Through events such as Guerrilla Eats and Beat Street in sunny Manchester and Kerb, Urban Food Fest and Street Feast in the capital, “Street Food” continues to be the latest food trend amongst the hipster youth.
So, when I pulled into Water Worx Car Wash (between Longsight and Levenshulme on the A6) to sort out the mess that a bird* had left by taking a dump on my driver’s side window, my interest piqued when I saw a sign for Paratha Hut.
With prices ranging from just £1 to £2 for a freshly cooked, this is what I’d call ‘real’ street food – cheap, quick and tasty food served at the side of the road, primarily for workers and the local community (and anyone who happens to be passing).
The paratha dough and fillings are kept in the fridge and rolled out, filled and cooked to order in a matter of minutes. I ordered the Keema expecting it to be lamb mince but it was made with minced chicken. There was a good kick from green chillies and coriander seed with perhaps a little too much black pepper for my taste.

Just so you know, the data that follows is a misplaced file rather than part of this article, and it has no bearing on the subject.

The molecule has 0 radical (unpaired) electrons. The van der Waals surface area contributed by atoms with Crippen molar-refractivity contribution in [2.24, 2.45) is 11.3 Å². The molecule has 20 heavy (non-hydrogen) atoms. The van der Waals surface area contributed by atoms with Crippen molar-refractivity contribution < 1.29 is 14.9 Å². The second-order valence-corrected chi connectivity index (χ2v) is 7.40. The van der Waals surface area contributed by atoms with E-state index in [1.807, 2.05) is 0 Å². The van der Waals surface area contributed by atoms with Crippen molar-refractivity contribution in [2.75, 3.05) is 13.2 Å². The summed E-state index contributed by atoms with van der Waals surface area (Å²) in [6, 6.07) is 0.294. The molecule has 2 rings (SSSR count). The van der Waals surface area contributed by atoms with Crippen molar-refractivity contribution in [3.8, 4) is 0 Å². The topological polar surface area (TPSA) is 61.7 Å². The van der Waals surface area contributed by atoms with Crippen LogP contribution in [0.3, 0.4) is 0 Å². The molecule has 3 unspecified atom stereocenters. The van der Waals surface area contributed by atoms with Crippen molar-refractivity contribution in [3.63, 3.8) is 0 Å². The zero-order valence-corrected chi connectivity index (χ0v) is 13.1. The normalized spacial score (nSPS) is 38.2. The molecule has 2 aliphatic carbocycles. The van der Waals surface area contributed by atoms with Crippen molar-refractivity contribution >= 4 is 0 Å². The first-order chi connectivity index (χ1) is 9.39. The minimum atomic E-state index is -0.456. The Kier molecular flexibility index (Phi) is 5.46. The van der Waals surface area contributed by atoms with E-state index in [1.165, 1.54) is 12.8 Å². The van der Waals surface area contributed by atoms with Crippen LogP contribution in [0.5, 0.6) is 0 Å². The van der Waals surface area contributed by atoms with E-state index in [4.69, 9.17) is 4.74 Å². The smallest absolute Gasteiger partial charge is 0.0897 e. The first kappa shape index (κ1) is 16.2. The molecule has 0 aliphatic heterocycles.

The paratha itself had been rolled delightfully thin and cooked well so it was not too crisp and nit too doughty. To be spot on it could’ve been a little more buttery and flaky but for £2 maybe I am expecting too much?
It was certainly good enough for me to go back the next day and try the Gobi and the Peshawari parathas - both delicious, especially when dipped in the accompanying yoghurt and deceptively mild looking chilli sauce.
Perhwari Hut is a real find – it has been there a year and seemed popular on both my visits. It’ll certainly be getting plenty of my custom in the future.
(*the feathered variety).